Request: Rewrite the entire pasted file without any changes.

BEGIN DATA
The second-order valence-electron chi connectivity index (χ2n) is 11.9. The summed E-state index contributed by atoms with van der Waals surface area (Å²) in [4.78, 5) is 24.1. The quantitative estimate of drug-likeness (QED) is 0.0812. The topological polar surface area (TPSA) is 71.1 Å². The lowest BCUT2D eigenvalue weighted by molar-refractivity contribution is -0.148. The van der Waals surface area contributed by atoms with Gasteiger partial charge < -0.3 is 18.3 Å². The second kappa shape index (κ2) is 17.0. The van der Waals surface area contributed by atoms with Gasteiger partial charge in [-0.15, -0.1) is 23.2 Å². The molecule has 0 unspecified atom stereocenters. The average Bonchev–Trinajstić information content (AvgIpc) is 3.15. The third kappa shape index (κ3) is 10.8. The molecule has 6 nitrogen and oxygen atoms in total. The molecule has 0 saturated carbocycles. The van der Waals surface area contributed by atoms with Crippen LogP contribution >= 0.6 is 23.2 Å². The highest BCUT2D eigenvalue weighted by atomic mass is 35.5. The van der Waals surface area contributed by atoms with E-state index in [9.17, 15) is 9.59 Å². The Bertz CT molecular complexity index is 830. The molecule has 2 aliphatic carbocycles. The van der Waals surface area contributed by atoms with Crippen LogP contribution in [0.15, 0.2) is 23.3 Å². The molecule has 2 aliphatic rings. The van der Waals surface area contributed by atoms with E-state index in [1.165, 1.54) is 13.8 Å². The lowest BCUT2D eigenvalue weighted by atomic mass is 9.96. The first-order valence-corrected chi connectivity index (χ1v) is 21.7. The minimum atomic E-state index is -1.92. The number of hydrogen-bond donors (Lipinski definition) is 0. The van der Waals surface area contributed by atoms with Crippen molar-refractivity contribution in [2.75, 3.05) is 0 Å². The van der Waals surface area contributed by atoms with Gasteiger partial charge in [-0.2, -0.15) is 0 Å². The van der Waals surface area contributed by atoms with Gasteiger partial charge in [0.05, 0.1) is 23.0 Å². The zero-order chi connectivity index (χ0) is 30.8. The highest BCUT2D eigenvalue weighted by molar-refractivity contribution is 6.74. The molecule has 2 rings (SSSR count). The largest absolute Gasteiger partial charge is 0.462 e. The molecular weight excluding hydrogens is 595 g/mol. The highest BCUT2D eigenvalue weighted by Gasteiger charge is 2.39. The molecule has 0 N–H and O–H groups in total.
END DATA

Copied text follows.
The second-order valence-electron chi connectivity index (χ2n) is 11.9. The summed E-state index contributed by atoms with van der Waals surface area (Å²) in [4.78, 5) is 24.1. The quantitative estimate of drug-likeness (QED) is 0.0812. The topological polar surface area (TPSA) is 71.1 Å². The lowest BCUT2D eigenvalue weighted by molar-refractivity contribution is -0.148. The van der Waals surface area contributed by atoms with Gasteiger partial charge < -0.3 is 18.3 Å². The second kappa shape index (κ2) is 17.0. The van der Waals surface area contributed by atoms with Gasteiger partial charge in [-0.15, -0.1) is 23.2 Å². The molecule has 0 unspecified atom stereocenters. The average Bonchev–Trinajstić information content (AvgIpc) is 3.15. The third kappa shape index (κ3) is 10.8. The molecule has 6 nitrogen and oxygen atoms in total. The molecule has 0 saturated carbocycles. The van der Waals surface area contributed by atoms with Crippen LogP contribution >= 0.6 is 23.2 Å². The highest BCUT2D eigenvalue weighted by atomic mass is 35.5. The van der Waals surface area contributed by atoms with E-state index in [9.17, 15) is 9.59 Å². The Bertz CT molecular complexity index is 830. The molecule has 2 aliphatic carbocycles. The van der Waals surface area contributed by atoms with Crippen LogP contribution in [0.15, 0.2) is 23.3 Å². The molecule has 2 aliphatic rings. The van der Waals surface area contributed by atoms with E-state index in [1.165, 1.54) is 13.8 Å². The lowest BCUT2D eigenvalue weighted by atomic mass is 9.96. The first-order valence-corrected chi connectivity index (χ1v) is 21.7. The minimum atomic E-state index is -1.92. The number of hydrogen-bond donors (Lipinski definition) is 0. The van der Waals surface area contributed by atoms with Crippen molar-refractivity contribution in [2.75, 3.05) is 0 Å². The van der Waals surface area contributed by atoms with Gasteiger partial charge in [-0.2, -0.15) is 0 Å². The van der Waals surface area contributed by atoms with Gasteiger partial charge in [0.05, 0.1) is 23.0 Å². The zero-order chi connectivity index (χ0) is 30.8. The highest BCUT2D eigenvalue weighted by molar-refractivity contribution is 6.74. The molecule has 2 rings (SSSR count). The largest absolute Gasteiger partial charge is 0.462 e. The molecular weight excluding hydrogens is 595 g/mol. The highest BCUT2D eigenvalue weighted by Gasteiger charge is 2.39. The molecule has 0 N–H and O–H groups in total.